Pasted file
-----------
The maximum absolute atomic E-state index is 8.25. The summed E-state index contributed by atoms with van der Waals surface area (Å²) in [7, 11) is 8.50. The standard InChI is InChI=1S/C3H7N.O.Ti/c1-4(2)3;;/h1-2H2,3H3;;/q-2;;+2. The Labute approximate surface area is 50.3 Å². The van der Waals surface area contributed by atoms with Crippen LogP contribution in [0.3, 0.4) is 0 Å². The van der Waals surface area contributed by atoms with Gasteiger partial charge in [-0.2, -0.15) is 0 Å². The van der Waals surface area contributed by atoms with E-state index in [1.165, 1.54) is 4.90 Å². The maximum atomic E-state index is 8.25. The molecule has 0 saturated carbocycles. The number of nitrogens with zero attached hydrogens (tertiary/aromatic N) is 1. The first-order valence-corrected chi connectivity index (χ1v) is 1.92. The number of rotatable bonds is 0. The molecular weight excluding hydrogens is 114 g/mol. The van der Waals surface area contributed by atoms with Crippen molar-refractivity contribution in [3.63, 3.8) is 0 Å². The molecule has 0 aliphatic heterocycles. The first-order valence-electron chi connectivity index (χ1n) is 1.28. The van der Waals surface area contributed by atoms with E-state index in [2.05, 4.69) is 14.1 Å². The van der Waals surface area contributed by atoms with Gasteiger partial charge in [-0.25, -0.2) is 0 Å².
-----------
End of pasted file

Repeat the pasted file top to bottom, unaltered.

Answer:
The maximum absolute atomic E-state index is 8.25. The summed E-state index contributed by atoms with van der Waals surface area (Å²) in [7, 11) is 8.50. The standard InChI is InChI=1S/C3H7N.O.Ti/c1-4(2)3;;/h1-2H2,3H3;;/q-2;;+2. The Labute approximate surface area is 50.3 Å². The van der Waals surface area contributed by atoms with Crippen LogP contribution in [0.3, 0.4) is 0 Å². The van der Waals surface area contributed by atoms with Gasteiger partial charge in [-0.2, -0.15) is 0 Å². The van der Waals surface area contributed by atoms with E-state index in [1.165, 1.54) is 4.90 Å². The maximum atomic E-state index is 8.25. The molecule has 0 saturated carbocycles. The number of nitrogens with zero attached hydrogens (tertiary/aromatic N) is 1. The first-order valence-corrected chi connectivity index (χ1v) is 1.92. The number of rotatable bonds is 0. The molecular weight excluding hydrogens is 114 g/mol. The van der Waals surface area contributed by atoms with Crippen molar-refractivity contribution in [3.63, 3.8) is 0 Å². The molecule has 0 aliphatic heterocycles. The first-order valence-electron chi connectivity index (χ1n) is 1.28. The van der Waals surface area contributed by atoms with E-state index in [2.05, 4.69) is 14.1 Å². The van der Waals surface area contributed by atoms with Gasteiger partial charge in [-0.25, -0.2) is 0 Å².